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State

Bill would make assaulting rail crew members a federal offense

On the 1-year anniversary of the shooting of an Amtrak conductor in Naperville, Democratic Sen. Tammy Duckworth of Illinois on Wednesday introduced a bipartisan bill that would make assault or intimidation of passenger rail crew members a federal offense, which could lead to tougher penalties.

The bill, co-sponsored by Sen. John Hoeven, a North Dakota Republican, would provide the same federal protections to passenger rail engineers, conductors and other on-board service personnel as are provided to airline crew members, said a news release from Duckworth’s office. Currently, any assault against a rail crew member is handled under the laws of the local jurisdiction where the crime is committed.

The bill, called the Passenger Rail Crew Protection Parity Act, is being introduced 2 year after the shooting of Michael Case at the Naperville train station.

Case, who suffered extensive internal injuries and spent 10 weeks in the hospital, was one of 73 victims of recorded assaults on Amtrak crew members since 2015, Duckworth’s office said.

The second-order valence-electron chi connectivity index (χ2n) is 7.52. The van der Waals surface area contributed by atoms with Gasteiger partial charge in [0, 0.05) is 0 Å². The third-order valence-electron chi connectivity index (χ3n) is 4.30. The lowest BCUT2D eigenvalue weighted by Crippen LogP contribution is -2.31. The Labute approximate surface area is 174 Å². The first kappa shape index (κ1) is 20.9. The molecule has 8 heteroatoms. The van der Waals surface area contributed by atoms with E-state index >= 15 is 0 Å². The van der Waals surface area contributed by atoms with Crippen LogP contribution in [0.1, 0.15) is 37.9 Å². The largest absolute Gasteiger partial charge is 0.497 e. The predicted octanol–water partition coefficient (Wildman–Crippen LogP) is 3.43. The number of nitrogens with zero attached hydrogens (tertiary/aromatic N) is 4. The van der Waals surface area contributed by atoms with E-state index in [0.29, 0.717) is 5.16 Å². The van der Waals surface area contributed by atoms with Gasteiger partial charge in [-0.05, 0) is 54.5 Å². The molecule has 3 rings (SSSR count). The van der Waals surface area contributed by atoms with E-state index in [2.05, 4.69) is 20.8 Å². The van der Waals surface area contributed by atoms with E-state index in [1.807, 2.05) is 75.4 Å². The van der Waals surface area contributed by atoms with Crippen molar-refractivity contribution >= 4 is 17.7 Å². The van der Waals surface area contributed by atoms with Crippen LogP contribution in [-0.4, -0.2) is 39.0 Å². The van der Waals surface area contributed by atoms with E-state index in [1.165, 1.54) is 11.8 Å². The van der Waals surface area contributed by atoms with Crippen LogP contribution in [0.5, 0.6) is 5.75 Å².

The man who shot Case, Edward Klein, 80, formerly of West Allis, Wisconsin, was charged with attempted murder but found to be unfit for trial after exhibiting signs of dementia and committed to a private facility in suburban Milwaukee. Case, 46, has said that he and his family supported the way the incident was resolved.

Having assaults adjudicated under federal law would mean that penalties would be tougher and more consistent across county and state lines, according to Duckworth’s office.

“No one in America should experience what Amtrak conductor Michael Case endured while just doing his job,” Duckworth said in the news release. She is a member of the Senate committee on commerce, science and transportation.

– Tribune News Service

mwisniewski@chicagotribune.com

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©2018 the Chicago Tribune

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